Why Your Second Floor Is Hotter Than Your First Floor
The simple fact is—heat rises. So it should come as no surprise that the rooms on your second floor are a little warmer than those on the first floor. But is it possible for you to change this? Here are a few factors that could be making the temperature gap more noticeable.
Closed or Blocked Air Vents
This one might seem like common sense. But sometimes when there is an issue, it’s good to start with the most obvious. A closed or blocked air vent will prevent proper air circulation and create zoning throughout your home. Check all the vents on your second floor to ensure that they are open and not blocked by furniture or other household items. If you find that all the vents are open, clear, and unobstructed, something else might be the issue.
When is the last time you checked your ducts? If you are not keeping up with your annual HVAC maintenance, your duct system could be full of dirt and debris. This decreases the flow of air and could contribute to your second floor being warmer than your first. Your ductwork could also have a leak which simply means that the air leaks out of the network before it has the chance to make it to your second floor. If you suspect that the issue lies with your ductwork, contact the Air Hawk team and we will come out and inspect your system.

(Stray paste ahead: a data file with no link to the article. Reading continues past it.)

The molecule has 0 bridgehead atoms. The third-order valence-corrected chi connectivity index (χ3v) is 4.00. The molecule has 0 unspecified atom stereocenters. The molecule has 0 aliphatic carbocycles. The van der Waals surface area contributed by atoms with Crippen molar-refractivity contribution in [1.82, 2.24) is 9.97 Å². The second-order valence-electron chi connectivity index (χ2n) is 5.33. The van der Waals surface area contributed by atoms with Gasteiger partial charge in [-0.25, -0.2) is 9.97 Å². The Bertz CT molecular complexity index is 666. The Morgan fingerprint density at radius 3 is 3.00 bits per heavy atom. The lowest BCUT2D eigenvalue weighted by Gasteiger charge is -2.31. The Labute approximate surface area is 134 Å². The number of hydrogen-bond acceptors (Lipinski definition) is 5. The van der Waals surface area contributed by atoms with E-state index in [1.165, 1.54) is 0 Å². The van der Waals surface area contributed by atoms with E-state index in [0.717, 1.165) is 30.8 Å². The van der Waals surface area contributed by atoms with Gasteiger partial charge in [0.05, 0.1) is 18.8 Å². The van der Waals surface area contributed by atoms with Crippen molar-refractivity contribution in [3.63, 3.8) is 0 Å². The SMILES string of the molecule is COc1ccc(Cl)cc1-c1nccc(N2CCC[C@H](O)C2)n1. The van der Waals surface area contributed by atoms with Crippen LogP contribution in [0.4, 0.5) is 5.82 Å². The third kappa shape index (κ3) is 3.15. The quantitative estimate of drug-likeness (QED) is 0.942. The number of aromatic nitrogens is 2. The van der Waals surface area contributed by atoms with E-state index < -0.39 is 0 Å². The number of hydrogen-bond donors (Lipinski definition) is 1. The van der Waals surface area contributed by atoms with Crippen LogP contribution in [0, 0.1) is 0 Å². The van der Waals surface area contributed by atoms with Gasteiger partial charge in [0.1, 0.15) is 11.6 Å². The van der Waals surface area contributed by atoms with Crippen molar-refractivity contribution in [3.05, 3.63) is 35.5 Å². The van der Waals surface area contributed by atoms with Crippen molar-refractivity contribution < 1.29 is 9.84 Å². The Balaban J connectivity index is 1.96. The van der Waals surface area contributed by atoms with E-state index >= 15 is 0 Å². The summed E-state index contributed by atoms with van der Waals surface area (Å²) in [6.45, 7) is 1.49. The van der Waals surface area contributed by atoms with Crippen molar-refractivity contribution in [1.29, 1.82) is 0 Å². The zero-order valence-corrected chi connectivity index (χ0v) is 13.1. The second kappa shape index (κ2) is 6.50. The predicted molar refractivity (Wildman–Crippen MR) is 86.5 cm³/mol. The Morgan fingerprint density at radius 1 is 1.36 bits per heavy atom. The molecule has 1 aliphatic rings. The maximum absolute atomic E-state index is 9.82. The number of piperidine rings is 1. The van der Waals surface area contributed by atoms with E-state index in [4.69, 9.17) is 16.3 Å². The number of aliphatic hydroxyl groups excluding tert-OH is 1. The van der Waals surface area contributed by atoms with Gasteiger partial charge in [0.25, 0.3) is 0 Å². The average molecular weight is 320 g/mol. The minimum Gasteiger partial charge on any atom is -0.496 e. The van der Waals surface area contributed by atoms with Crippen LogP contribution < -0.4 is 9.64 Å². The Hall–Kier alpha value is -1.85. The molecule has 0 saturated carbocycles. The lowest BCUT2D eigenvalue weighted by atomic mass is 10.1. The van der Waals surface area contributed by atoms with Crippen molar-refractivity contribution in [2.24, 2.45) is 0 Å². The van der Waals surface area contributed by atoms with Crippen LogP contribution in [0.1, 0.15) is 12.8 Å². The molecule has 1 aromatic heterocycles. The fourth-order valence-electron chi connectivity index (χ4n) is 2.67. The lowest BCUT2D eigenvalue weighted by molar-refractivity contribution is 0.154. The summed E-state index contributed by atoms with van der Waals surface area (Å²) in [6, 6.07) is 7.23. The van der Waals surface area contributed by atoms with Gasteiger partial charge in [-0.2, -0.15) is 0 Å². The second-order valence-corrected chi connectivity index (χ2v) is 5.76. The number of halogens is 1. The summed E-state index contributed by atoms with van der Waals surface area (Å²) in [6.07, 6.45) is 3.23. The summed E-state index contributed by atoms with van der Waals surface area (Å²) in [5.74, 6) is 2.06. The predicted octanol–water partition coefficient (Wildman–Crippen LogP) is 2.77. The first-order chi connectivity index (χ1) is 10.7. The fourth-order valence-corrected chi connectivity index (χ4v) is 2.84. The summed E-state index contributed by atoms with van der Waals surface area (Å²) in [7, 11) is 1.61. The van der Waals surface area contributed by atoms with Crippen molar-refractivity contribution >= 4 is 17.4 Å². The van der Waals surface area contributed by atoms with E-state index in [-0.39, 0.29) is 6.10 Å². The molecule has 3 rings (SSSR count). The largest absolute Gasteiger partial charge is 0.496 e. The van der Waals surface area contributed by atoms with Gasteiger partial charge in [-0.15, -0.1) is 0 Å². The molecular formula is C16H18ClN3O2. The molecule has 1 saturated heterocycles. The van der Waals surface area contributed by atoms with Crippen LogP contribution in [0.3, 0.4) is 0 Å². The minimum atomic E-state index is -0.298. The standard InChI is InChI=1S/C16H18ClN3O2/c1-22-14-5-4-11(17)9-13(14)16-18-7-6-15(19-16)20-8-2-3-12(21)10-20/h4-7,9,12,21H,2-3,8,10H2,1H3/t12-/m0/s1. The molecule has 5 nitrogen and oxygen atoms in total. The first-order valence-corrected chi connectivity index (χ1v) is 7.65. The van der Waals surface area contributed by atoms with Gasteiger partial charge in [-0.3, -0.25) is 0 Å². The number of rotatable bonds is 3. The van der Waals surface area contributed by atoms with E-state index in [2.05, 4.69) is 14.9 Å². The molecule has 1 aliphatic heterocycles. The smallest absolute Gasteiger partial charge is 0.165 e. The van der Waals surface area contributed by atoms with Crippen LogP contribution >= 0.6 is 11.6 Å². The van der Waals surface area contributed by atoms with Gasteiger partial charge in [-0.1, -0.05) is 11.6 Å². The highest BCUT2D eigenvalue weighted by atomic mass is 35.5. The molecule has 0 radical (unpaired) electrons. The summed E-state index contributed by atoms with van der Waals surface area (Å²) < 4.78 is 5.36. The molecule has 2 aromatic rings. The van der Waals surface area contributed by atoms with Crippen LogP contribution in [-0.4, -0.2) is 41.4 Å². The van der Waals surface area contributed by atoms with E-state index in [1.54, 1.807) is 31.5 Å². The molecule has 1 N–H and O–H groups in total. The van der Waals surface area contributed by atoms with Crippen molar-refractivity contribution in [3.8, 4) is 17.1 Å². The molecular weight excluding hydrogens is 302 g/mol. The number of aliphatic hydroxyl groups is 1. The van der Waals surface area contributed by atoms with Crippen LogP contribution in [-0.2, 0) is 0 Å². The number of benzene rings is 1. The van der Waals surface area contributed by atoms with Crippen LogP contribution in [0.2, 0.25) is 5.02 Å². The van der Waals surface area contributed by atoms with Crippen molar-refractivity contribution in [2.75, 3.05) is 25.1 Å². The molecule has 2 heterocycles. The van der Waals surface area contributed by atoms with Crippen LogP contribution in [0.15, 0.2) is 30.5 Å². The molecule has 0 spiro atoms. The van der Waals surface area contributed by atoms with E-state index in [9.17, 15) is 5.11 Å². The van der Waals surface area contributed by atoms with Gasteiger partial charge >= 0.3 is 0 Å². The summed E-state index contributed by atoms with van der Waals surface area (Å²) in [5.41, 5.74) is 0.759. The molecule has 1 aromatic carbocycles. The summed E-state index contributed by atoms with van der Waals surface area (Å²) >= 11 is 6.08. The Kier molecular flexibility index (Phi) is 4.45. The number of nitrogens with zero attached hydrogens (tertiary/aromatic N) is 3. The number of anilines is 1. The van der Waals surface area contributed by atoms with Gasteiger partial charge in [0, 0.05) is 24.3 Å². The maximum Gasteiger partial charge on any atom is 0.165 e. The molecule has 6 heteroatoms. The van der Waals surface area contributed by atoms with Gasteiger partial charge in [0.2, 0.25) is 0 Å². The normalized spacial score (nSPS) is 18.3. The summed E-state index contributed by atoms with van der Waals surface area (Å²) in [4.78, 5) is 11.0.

If you have confirmed that neither the vents nor the ductwork are the problem, the next culprit to check is your insulation. When your home is properly insulated, it prevents heat and air from escaping your home. Insulation also creates a barrier to help prevent the heat from the sun from gathering in the upper section of your home. This helps reduce the temperature gap between your upper and lower levels. Not sure if you have insulation issues? Our HVAC technicians can help you determine if you need to reinsulate your home and recommend the best thermal resistance for your home.
Could your roofing be causing your second floor to be warmer? The type of material used for your roofing plays a factor into the amount of heat that enters your home. If you have an older home, it’s likely that energy efficient materials were not used in the construction of your roof. This could be creating a warmer climate on your second floor. Consult a professional to determine if you should consider new roofing.
Air Conditioning Unit
If you find that none of these factors are causing your zoning issues, it just might an issue with your air conditioner. Overtime, your AC unit becomes inefficient at properly supplying cool air throughout your home—especially to your second floor. Depending how long you’ve had your unit, it might be time for a new air conditioner. If your unit is relatively new, it might be in need of repair. Contact Air Hawk for an evaluation and we will help you determine the best solution for you.